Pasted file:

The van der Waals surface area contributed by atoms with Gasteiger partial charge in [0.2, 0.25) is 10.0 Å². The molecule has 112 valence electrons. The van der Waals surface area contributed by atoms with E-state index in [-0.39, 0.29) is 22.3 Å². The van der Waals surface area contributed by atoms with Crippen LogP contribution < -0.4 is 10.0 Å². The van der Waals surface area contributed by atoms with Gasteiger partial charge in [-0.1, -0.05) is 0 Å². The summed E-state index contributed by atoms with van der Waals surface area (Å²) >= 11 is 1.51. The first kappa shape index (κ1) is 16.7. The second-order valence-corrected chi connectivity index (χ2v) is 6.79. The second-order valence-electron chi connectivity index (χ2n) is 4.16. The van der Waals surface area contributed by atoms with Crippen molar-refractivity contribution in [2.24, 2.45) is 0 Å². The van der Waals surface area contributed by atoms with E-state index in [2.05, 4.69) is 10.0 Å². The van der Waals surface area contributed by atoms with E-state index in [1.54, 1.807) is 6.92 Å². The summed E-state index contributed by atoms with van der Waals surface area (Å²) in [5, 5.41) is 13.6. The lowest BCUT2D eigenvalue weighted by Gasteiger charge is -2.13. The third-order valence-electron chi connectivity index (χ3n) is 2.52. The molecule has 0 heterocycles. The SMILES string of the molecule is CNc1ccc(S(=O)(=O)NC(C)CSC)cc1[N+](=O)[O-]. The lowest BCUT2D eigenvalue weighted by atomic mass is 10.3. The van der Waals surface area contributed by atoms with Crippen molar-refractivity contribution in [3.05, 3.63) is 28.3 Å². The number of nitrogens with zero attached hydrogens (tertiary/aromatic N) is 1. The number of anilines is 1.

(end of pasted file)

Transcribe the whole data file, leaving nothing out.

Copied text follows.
The van der Waals surface area contributed by atoms with Gasteiger partial charge in [0.2, 0.25) is 10.0 Å². The molecule has 112 valence electrons. The van der Waals surface area contributed by atoms with E-state index in [-0.39, 0.29) is 22.3 Å². The van der Waals surface area contributed by atoms with Crippen LogP contribution < -0.4 is 10.0 Å². The van der Waals surface area contributed by atoms with Gasteiger partial charge in [-0.1, -0.05) is 0 Å². The summed E-state index contributed by atoms with van der Waals surface area (Å²) >= 11 is 1.51. The first kappa shape index (κ1) is 16.7. The second-order valence-corrected chi connectivity index (χ2v) is 6.79. The second-order valence-electron chi connectivity index (χ2n) is 4.16. The van der Waals surface area contributed by atoms with Crippen molar-refractivity contribution in [2.24, 2.45) is 0 Å². The van der Waals surface area contributed by atoms with E-state index in [2.05, 4.69) is 10.0 Å². The van der Waals surface area contributed by atoms with E-state index in [1.54, 1.807) is 6.92 Å². The summed E-state index contributed by atoms with van der Waals surface area (Å²) in [5, 5.41) is 13.6. The lowest BCUT2D eigenvalue weighted by Gasteiger charge is -2.13. The third-order valence-electron chi connectivity index (χ3n) is 2.52. The molecule has 0 heterocycles. The SMILES string of the molecule is CNc1ccc(S(=O)(=O)NC(C)CSC)cc1[N+](=O)[O-]. The lowest BCUT2D eigenvalue weighted by atomic mass is 10.3. The van der Waals surface area contributed by atoms with Crippen molar-refractivity contribution in [3.05, 3.63) is 28.3 Å². The number of nitrogens with zero attached hydrogens (tertiary/aromatic N) is 1. The number of anilines is 1.